“His coat is faded, his ears burned from a life outside. He was found roaming with this chain and padlock around his neck. The chain, embedded into his neck. He was not a pet nor a family member. He was a prisoner.”
These are the words on Ryder’s intake chart that had summed up his first years of life. He was frail, skinny, and in pain.
“He’s filled out, his coat is shiny and thick. He trusts people again, and he’s a happy, healthy dog."
Those are the words his trainer Maurice Gassiott uses to describe him today. Maurice – Houston’s Dog Whisperer – spent 30 days with Ryder in the summer of 2017. Ryder’s mom still boards the German Shepherd at Maurice’s facility, Gray Wolf Canine Rehabilitation, when she goes out of town.
“He was just here a couple of weeks ago,” Maurice told THLN in late July. “When I met him he was so bony and anxious. He had leash aggression, basically barking and biting if he came across another dog.”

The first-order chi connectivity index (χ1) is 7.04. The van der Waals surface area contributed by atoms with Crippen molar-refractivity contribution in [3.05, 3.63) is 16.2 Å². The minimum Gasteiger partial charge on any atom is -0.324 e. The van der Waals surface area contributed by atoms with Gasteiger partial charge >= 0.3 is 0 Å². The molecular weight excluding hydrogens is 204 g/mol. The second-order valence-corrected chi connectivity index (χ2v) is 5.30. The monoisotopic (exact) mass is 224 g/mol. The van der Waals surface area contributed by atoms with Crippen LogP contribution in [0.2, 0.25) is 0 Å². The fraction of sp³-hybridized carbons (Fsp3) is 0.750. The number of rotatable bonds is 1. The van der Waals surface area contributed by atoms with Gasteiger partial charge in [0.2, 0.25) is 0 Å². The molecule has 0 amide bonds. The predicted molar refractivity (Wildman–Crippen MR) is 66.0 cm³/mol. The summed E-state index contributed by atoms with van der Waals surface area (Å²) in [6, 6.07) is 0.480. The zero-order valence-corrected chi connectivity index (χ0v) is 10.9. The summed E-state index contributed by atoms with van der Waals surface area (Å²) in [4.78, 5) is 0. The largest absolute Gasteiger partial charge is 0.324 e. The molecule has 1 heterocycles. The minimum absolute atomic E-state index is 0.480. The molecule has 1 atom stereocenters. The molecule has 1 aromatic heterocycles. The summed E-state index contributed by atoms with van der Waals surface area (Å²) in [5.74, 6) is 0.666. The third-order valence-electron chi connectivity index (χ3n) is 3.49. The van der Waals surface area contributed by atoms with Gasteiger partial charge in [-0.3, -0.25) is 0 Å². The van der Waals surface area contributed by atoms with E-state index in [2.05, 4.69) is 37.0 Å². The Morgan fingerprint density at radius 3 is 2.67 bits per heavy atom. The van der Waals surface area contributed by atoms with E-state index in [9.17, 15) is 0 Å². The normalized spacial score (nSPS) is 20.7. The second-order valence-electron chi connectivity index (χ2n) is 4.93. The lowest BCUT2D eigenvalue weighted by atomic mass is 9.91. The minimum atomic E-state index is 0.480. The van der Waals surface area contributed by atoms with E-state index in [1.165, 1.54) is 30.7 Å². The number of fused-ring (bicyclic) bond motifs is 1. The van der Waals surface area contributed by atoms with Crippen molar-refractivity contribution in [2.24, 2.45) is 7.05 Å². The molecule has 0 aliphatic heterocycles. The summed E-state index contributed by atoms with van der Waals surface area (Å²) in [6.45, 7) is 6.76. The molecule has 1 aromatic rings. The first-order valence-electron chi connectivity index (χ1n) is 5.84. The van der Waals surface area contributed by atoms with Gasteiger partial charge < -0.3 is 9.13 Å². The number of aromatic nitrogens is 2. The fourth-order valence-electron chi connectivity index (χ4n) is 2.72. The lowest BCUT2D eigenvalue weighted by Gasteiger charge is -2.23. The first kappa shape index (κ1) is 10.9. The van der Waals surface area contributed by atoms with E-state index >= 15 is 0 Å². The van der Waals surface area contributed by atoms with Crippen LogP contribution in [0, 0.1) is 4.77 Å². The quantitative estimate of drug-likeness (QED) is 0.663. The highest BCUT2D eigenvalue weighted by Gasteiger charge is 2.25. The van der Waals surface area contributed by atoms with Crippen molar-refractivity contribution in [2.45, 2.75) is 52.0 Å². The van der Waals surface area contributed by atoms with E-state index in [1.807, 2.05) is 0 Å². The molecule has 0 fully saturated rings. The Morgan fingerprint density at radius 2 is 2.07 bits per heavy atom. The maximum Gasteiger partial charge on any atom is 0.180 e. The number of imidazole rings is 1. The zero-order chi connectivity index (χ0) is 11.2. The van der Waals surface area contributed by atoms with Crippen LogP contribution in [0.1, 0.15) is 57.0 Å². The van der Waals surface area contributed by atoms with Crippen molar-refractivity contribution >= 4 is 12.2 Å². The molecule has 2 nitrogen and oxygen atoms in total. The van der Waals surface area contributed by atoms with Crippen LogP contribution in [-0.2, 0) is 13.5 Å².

Maurice and his own rescue dogs taught Ryder how to run with the pack, literally.
“We took Ryder on walks, and you could see him looking at the other dogs for reassurance. He’d see my dogs ignoring other dogs and modeled that behavior,” Maurice said.
Despite his heartbreaking beginning, once Ryder was “allowed to just be a dog,” he’s exactly that.
According to Val’s Pals, which initially rescued Ryder, he was found wandering the streets, the chain and padlock embedded in his flesh, his chain dragging behind. “We will never know how Ryder escaped his horrific life,” they said. But there are many people who’ve been touched by Ryder’s story and are now sharing it.
One of those people is THLN’s executive director Laura Donahue Halloran. Ryder recently joined her for an interview with a Houston TV station (stay tuned for future coverage)!
Ryder and dogs like him are the reason THLN is going back to the Texas Legislature in 2019. We will be working to pass our humane tethering legislation once and for all. We will not give up.
It’s time to say enough. It’s time to break the chains for dogs like Ryder.